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The Napoleon The Preserver And Destroyer History Essay


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Napoleon Bonaparte can be viewed as both the preserver and destroyer of the French Revolution. While he certainly, institutionalized the core values of the French Revolution such as legal rights through his well known Napoleonic Code, his personal traits such as the need for conquest and power resulted in tyranny across Europe. Napoleon kept true to the revolution in the sense that his laws and codes solidly abolished the old regime and monarchy in France. At the same time however, one can argue that his rule was marked by his own self interests. That he chose which ideals of the revolution he would keep or leave out in order to maintain his power over Europe.

Napoleon was very popular in France particularly for his military tactics and his idea of talent and merit. The Directory took a liking to Napoleon, as his strong military strategies led to the defeat of Austria. Napoleon himself, without approval from The Directory, signed a treaty with Austria and for the most part ended the war in Europe. Although his campaign in Egypt was not as successful in a military respect, his ambition nonetheless led to scientific findings including the Rosetta stone. Clearly Napoleon earned respect in France and became a figure of ambition and success to the people of France.

Ambition and power are the two words that summarize Napoleon as a figure in European history. His strive for power led him and his followers to eliminate the Directory and create the Consulate. From here, Napoleon named himself first consul and eventually crowned himself as Emperor of France. Although he did have the support of the French citizen's based on the plebiscites, most of the voting was fixed in order to show more support for Napoleon than there actually was. "Although lip service was still paid to the principle of popular sovereignty, Napoleon negated its democratic essence by claiming that he alone embodied the indivisible rights of the people." Napoleon felt that his own beliefs embodied those of the French people. Even though the nation voted on all of his policies they were always fixed and the French citizens could only answer yes or no. There were not a variety of choices for them. The people could not challenge or take part in the organization of the state, they only had the power to agree or disagree, but that hardly made a difference. In other words Napoleon limited popular sovereignty for his own personal benefits.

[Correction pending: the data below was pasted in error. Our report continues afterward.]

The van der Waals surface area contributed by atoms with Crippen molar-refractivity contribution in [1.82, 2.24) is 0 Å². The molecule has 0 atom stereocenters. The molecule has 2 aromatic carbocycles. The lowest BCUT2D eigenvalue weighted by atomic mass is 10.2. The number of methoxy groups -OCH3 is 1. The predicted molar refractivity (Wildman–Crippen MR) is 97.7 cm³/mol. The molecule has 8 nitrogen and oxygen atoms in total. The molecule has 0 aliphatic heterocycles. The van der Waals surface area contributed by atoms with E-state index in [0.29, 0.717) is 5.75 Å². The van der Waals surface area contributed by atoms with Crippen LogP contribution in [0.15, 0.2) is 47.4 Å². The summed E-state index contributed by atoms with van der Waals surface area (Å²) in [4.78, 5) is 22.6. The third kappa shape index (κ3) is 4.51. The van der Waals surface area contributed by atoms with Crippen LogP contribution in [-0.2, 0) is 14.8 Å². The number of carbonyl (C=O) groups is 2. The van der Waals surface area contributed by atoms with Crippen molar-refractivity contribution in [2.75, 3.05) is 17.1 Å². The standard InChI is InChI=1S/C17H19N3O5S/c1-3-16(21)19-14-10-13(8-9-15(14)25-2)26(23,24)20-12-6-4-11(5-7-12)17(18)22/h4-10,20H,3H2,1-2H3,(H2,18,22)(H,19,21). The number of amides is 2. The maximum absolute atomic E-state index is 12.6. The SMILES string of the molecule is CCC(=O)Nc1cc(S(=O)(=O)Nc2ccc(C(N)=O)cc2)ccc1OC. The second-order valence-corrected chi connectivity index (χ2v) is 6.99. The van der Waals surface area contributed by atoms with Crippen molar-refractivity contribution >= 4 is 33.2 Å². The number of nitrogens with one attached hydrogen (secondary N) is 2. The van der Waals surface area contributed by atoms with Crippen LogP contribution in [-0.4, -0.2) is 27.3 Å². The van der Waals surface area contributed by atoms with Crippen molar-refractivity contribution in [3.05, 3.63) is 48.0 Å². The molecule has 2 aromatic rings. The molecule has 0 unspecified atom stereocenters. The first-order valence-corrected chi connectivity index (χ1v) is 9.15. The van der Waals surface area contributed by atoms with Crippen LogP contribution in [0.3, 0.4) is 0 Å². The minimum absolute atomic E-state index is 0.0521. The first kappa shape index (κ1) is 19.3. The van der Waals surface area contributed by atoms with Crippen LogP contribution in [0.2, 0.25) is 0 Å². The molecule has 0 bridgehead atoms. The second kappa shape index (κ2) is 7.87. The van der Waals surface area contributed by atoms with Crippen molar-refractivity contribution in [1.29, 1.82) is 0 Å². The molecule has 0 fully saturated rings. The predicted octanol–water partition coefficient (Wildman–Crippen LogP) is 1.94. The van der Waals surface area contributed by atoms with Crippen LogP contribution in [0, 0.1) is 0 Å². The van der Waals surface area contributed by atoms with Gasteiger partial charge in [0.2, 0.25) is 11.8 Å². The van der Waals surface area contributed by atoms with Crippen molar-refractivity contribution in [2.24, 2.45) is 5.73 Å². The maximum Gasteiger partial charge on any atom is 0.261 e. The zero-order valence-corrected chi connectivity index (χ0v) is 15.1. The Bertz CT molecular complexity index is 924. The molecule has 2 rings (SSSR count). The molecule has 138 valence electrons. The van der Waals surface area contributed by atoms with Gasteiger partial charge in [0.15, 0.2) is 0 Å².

As Emperor, Napoleon in several aspects did and did not follow revolutionary ideas. For example, Bonaparte created the Legion of Honor. While the Legion of Honor acted as a new form of nobility, giving members titles and pensions, it also established the idea of merit and talent. This meant that anyone who was talented and capable could receive honor and recognition. In this sense the Legion did keep with the idea found in the Declaration of Rights of Man and Citizens " all being equal in its sight, are equally eligible to all honours, places, and employments, according to their different abilities, without any other distinction than that created by their virtues and talents". However, in reality most of those receiving recognition were either in the military or wealthy, few were peasants. In this sense it did create a barrier similar to that of pre-revolutionary France.

Napoleon also appointed family members to high positions throughout Europe. For instance, he named his brother Joseph ruler of the Kingdom of Naples and eventually King of Spain, as he began taking control of other European countries. The act of establishing a hereditary line of rulers in Europe was perhaps done purposely for Napoleon to keep full control over Europe. It also instilled the idea used in monarchies of blood line and heirs to thrones. In doing this Napoleons figure of power and supremacy was established across Europe. His face was placed in coins and statues of him were created across France depicting him as a strong force. His actions can be seen to pursue his own self-interests of ambition since he denied the value one of the values of the French Revolution, which was an end to monarchial-like thrones.

Although Napoleons actions did seem to be somewhat self-centered, one of his greatest accomplishments as Emperor of Europe was his establishment of the Napoleonic Code. In establishing this code, Napoleon permanently institutionalized core ideals of the French Revolution and brought order to France. This code in essence laid the foundation for a modern state that would continue up to the present time. "Moreover, the Civil Code protected many of the gains of the French Revolution by defining and assuring property rights, guaranteeing religious liberty, and establishing a uniform system of law that provided equal treatment for all adult males and affirmed the right of men to choose their professions"(Hunt,626).

In addition, the Napoleonic code helped establish a national education system that gave all French citizens regardless of their social standing opportunities to succeed. Napoleon's administration centralized state bureaucracy, created a tax code, and a National bank. With the success of his Code, Napoleon soon instilled foreign policies similar to the Napoleonic Code in other European countries. Although his Napoleonic Code for the most part succeeded in maintaining revolutionary ideas, it also had its flaws. The Napoleonic Code limited the rights of women and emphasized their place in the home. It also limited worker's rights and made them dependent on their employers.

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